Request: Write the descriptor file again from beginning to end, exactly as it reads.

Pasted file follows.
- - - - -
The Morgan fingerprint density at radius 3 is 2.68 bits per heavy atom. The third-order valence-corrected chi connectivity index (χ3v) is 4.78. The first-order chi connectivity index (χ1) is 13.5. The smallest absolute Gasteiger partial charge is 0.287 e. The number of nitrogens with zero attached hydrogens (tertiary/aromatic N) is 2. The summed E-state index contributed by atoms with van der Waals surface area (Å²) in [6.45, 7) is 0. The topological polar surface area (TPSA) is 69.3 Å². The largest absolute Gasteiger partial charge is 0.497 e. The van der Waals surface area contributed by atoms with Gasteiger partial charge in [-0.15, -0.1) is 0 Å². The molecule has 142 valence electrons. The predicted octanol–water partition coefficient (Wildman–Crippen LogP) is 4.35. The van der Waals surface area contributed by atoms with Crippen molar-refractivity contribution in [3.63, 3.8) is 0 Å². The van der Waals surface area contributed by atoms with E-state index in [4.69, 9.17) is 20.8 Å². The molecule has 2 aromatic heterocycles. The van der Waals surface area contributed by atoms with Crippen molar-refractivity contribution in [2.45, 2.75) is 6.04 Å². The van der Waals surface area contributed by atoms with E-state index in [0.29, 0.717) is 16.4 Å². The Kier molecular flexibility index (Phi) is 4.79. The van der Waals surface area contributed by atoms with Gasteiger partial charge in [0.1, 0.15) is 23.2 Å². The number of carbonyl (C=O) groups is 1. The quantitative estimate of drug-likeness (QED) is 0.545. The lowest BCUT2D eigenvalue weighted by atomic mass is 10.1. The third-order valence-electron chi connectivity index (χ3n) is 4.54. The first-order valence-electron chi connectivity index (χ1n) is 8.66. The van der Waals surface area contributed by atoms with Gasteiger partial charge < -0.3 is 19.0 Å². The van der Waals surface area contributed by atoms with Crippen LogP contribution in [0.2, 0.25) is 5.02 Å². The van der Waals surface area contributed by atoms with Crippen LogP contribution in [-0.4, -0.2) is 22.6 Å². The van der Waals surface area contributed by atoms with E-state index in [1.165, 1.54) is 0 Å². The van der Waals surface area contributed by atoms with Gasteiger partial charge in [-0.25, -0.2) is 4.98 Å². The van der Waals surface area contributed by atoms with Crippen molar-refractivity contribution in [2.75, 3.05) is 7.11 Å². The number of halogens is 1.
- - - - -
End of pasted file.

The Morgan fingerprint density at radius 3 is 2.68 bits per heavy atom. The third-order valence-corrected chi connectivity index (χ3v) is 4.78. The first-order chi connectivity index (χ1) is 13.5. The smallest absolute Gasteiger partial charge is 0.287 e. The number of nitrogens with zero attached hydrogens (tertiary/aromatic N) is 2. The summed E-state index contributed by atoms with van der Waals surface area (Å²) in [6.45, 7) is 0. The topological polar surface area (TPSA) is 69.3 Å². The largest absolute Gasteiger partial charge is 0.497 e. The van der Waals surface area contributed by atoms with Gasteiger partial charge in [-0.15, -0.1) is 0 Å². The molecule has 142 valence electrons. The predicted octanol–water partition coefficient (Wildman–Crippen LogP) is 4.35. The van der Waals surface area contributed by atoms with Crippen molar-refractivity contribution in [3.63, 3.8) is 0 Å². The van der Waals surface area contributed by atoms with E-state index in [4.69, 9.17) is 20.8 Å². The molecule has 2 aromatic heterocycles. The van der Waals surface area contributed by atoms with Crippen molar-refractivity contribution in [2.45, 2.75) is 6.04 Å². The van der Waals surface area contributed by atoms with E-state index in [0.29, 0.717) is 16.4 Å². The Kier molecular flexibility index (Phi) is 4.79. The van der Waals surface area contributed by atoms with Gasteiger partial charge in [0.1, 0.15) is 23.2 Å². The number of carbonyl (C=O) groups is 1. The quantitative estimate of drug-likeness (QED) is 0.545. The lowest BCUT2D eigenvalue weighted by atomic mass is 10.1. The third-order valence-electron chi connectivity index (χ3n) is 4.54. The first-order valence-electron chi connectivity index (χ1n) is 8.66. The van der Waals surface area contributed by atoms with Gasteiger partial charge < -0.3 is 19.0 Å². The van der Waals surface area contributed by atoms with Crippen LogP contribution in [0.2, 0.25) is 5.02 Å². The van der Waals surface area contributed by atoms with Crippen LogP contribution in [-0.4, -0.2) is 22.6 Å². The van der Waals surface area contributed by atoms with E-state index in [1.165, 1.54) is 0 Å². The van der Waals surface area contributed by atoms with Gasteiger partial charge in [-0.25, -0.2) is 4.98 Å². The van der Waals surface area contributed by atoms with Crippen molar-refractivity contribution in [2.75, 3.05) is 7.11 Å². The number of halogens is 1.